This style of thinking – referred to as ‘belief in simple political solutions’ – feeds into one of the main functions of conspiracy theories: to provide comprehensive explanations for distressing events that are hard to make sense of otherwise. Conspiracy theories enable believers to resolve any ambiguity, and to find answers for any open question, when confronted with distressing events – by assigning blame to a set of powerful actors that they deem to be untrustworthy. Indeed, all conspiracy theories – even those which at first glance appear articulate or well-constructed – essentially depart from a simple assumption: that the official explanation must be dishonest. Belief in conspiracy theories and political extremism are associated with a similar, highly structured, style of perceiving and interpreting societal events.
Conspiracy beliefs among the political extremes
We conducted four studies – one in the United States, and three in the Netherlands – to test the relationship between political extremism and belief in conspiracy theories. In these studies, research participants (over 2,700 in total) were asked to indicate where they placed themselves on a political scale ranging from (extreme) left to (extreme) right. In addition, we asked participants to indicate how plausible they considered common conspiracy beliefs about a diverse range of topics, such as the financial crisis, climate change, the war in Iraq, suspicions that politicians are connected to organised crime, and other examples.
From their responses, we calculated how prone participants generally were to believe in conspiracy theories. Results indicated that people on both the extreme-left and extreme-right believe in conspiracy theories more strongly when compared to people in the political centre. Furthermore, we asked to what extent participants believe that societal problems could, in principle, be easily solved. Mirroring the findings on conspiracy beliefs, both extremes believed more strongly in simple political solutions than moderates did. Finally, our statistical analyses revealed that this faith in simple political solutions accounted for the increased belief in conspiracy theories among political extremists. Evidently, political extremism and conspiracy beliefs are rooted in the same rigid style of thinking.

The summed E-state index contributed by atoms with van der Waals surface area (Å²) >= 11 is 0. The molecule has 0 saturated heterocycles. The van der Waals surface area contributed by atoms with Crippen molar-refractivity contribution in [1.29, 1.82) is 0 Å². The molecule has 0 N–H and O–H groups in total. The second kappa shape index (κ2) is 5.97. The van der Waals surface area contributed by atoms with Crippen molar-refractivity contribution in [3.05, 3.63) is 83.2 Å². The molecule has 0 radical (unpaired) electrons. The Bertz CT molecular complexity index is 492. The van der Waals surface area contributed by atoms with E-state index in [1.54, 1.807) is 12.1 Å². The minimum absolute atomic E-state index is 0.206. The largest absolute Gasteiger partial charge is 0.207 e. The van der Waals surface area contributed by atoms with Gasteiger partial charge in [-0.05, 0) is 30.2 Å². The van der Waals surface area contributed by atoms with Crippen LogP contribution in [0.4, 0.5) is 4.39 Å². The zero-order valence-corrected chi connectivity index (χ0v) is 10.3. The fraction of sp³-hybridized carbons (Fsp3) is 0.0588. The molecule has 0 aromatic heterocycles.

Our findings establish a link between political extremism and a general susceptibility to conspiracy beliefs. Although the extreme left may sometimes endorse different conspiracy theories (e.g. about capitalism) than the extreme right (e.g. about science or immigration), both extremes share a conspiratorial mindset, as reflected in a deep-rooted distrust of societal leaders, institutions, and other groups, allied with a corresponding tendency to explain unexpected, important events through conspiracy theories. This insight may be relevant for the question of why those on the political extremes have displayed substantial intolerance of other-minded groups, often with devastating consequences, on so many occasions throughout history.
Note: This article was originally published on our sister site, the LSE’s EUROPP blog, and gives the views of the author, and not the position of the British Politics and Policy blog, nor of the London School of Economics. Please read our comments policy before posting.
Jan-Willem van Prooijen is an Associate Professor in the department of Social and Organizational Psychology at VU University Amsterdam, and a Senior Researcher at the Netherlands Institute for the Study of Crime and Law Enforcement (NSCR).